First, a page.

The left’s deification of Liz Cheney has been an adventure to watch and she’s clearly caught up in the adulation. But when the select committee winds down and Cheney is neither on the committee nor even in Congress anymore, she’ll realize that her career-defining role as chronic Trump critic has simply placed her in a long, homogenous line — with a lot of competition for attention.
At 100, Norman Lear looks back at ‘All in the Family’
Norman Lear is a television producer with a long line of credits, but he’ll forever by remembered for the groundbreaking “All in the Family.” On the occasion of his 100th birthday, Lear wrote a piece for the New York Times, reflecting on that landmark show and the state of the nation today.
I don’t agree with all of Lear’s conclusions, but here’s a poignant excerpt, with Lear discussing the need for people to reach common ground across the political spectrum:
Encouraging that kind of conversation was a goal of mine when we began broadcasting “All in the Family” in 1971. The kinds of topics Archie Bunker and his family argued about — issues that were dividing Americans from one another, such as racism, feminism, homosexuality, the Vietnam War and Watergate — were certainly being talked about in homes and families. They just weren’t being acknowledged on television.
For all his faults, Archie loved his country and he loved his family, even when they called him out on his ignorance and bigotries. If Archie had been around 50 years later, he probably would have watched Fox News. He probably would have been a Trump voter. But I think that the sight of the American flag being used to attack Capitol Police would have sickened him.
It’s hard for younger people today to understand just how controversial “All in the Family” was when it came on the air on CBS in January 1971. No entertainment show had ever permitted the language or debates that were expressed.
Lear, a well-known liberal, used “All in the Family” to show there was good in everyone, whether right or left and, to his credit, he demonstrated that neither side had all the answers. As the show progressed, the conservative Archie became somewhat more tolerant, while the liberal son-in-law, Mike, because somewhat less enamored of all leftist ideologies. Archie and Mike came to love and appreciate each other, while never seeing eye-to-eye politically. Meanwhile, Gloria, Archie’s daughter, loved her father even while siding with Mike politically, and Edith, Archie’s wife, was the most apolitical of all the characters, but had the biggest heart. There’s a lesson there, too.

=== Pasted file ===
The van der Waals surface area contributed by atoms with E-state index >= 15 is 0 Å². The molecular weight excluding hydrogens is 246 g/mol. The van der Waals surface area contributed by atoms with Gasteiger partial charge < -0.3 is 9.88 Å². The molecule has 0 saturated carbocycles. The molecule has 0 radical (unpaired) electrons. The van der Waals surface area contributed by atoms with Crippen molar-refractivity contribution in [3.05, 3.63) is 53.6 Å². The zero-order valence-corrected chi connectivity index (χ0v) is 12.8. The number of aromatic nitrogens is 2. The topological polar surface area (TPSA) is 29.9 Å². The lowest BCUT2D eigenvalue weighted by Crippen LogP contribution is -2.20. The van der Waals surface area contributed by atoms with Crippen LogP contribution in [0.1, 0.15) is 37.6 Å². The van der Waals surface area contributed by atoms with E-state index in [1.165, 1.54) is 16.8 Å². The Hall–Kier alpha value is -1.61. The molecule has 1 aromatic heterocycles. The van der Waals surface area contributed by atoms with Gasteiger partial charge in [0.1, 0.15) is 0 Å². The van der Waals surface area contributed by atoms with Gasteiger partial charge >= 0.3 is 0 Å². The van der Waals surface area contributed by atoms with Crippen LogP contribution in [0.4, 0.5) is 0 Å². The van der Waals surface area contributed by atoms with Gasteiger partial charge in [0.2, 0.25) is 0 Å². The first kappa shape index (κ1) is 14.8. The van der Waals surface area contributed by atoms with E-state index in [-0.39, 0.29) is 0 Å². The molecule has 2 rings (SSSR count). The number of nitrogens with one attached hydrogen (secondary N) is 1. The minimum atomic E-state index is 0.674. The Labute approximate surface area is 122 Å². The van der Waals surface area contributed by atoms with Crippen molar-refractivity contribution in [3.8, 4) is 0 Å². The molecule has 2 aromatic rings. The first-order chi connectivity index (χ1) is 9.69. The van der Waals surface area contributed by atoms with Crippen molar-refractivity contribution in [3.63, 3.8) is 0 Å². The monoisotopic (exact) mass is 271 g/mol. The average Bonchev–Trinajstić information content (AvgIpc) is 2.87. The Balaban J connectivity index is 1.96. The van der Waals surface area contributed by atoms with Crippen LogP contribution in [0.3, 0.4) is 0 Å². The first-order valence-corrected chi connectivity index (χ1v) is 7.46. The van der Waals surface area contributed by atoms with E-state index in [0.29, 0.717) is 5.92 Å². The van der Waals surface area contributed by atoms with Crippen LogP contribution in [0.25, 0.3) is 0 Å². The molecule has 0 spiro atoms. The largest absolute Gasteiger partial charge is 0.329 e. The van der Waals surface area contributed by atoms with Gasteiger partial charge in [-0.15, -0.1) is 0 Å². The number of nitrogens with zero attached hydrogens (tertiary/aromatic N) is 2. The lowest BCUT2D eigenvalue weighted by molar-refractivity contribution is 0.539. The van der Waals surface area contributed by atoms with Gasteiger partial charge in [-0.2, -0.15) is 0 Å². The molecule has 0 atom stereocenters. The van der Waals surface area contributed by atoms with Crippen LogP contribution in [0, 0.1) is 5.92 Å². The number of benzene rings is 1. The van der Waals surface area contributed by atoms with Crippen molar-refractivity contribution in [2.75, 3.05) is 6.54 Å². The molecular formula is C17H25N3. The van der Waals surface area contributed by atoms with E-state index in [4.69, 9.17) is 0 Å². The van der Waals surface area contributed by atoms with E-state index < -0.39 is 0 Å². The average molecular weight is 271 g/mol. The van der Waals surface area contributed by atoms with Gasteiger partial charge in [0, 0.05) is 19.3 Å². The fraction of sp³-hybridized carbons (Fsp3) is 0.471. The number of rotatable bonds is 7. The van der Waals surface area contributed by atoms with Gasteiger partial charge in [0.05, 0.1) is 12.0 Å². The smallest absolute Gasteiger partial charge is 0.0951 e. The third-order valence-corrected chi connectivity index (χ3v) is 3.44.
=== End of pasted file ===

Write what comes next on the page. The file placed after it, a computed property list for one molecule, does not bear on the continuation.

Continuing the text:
And, something that’s often overlooked — the show was hilarious, thanks to great writing and an amazing cast featuring Carroll O’Connor, Jean Stapleton, Rob Reiner and Sally Struthers.
The above clip features Archie and Mike debating gun control — a debate that is going on exactly the same way today, with the exact same arguments more than 50 years later.
You can read Lear’s essay here. Happy birthday, Norman.
The eight Jan. 6 hearings so far: A path the GOP will follow
In my latest Washington Post column, I examined last week’s hearing of the January 6 committee and reviewed the committee’s overall level of effectiveness. While Trump can be blamed for much — and I repeatedly point those things out — the committee, as usual, has overreached.
Still, even a person guilty of some things might not be guilty of everything. Trump deserves fairness and accuracy in how his actions are depicted. Eight hearings have come and gone and we have yet to see played the portion of Trump’s Ellipse remarks when he urged the crowd to march “peacefully” to the Capitol. That’s an unfair omission by the committee…
…The hearings’ lack of fairness and complete absence of spontaneity are two reasons they have squandered the opportunity to be taken seriously by anyone not already in the choir. Just as Trump’s rallies are filled with adoring followers who cheer everything he says just because he says it, these hearings have been hailed primarily by those who have little regard for the veracity or relevancy of what is presented as long as it’s critical of Trump.
But the real downside of these presentations — or upside, if you prefer hearings presented showbiz-style — is that if Republicans take over the House next year, as widely predicted, they’ll follow the same template, targeting Democrats with damning Hollywood-style mini-documentaries in the guise of hearings. And, following House Speaker Nancy Pelosi’s lead, they’ll deny committee seats to Democrats they deem potentially disruptive.
By the way, despite news stories claiming as much, absolutely no one has stepped up to verify Cassidy Hutchinson’ retelling of a story about Trump grabbing the steering wheel of the presidential SUV and lunging for the “clavicles” of another agent in the car. News organizations recently claimed that other witnesses would verify Hutchinson’s second-hand account, but it turns out they only verified that Trump did indeed want to go to the Capitol on Jan. 6, 2021 and was very adamant about it. Then the media attempt to portray the dispute as being about that question when, in fact, the dispute was over the more salacious aspects of Hutchinson’s story (grabbing the wheel, lunging for an agent). Why isn’t the news media more trusted? Go figure.
The committee has promised to get back at it in September — perfect timing to influence the November midterm elections, which is what this has really been all about.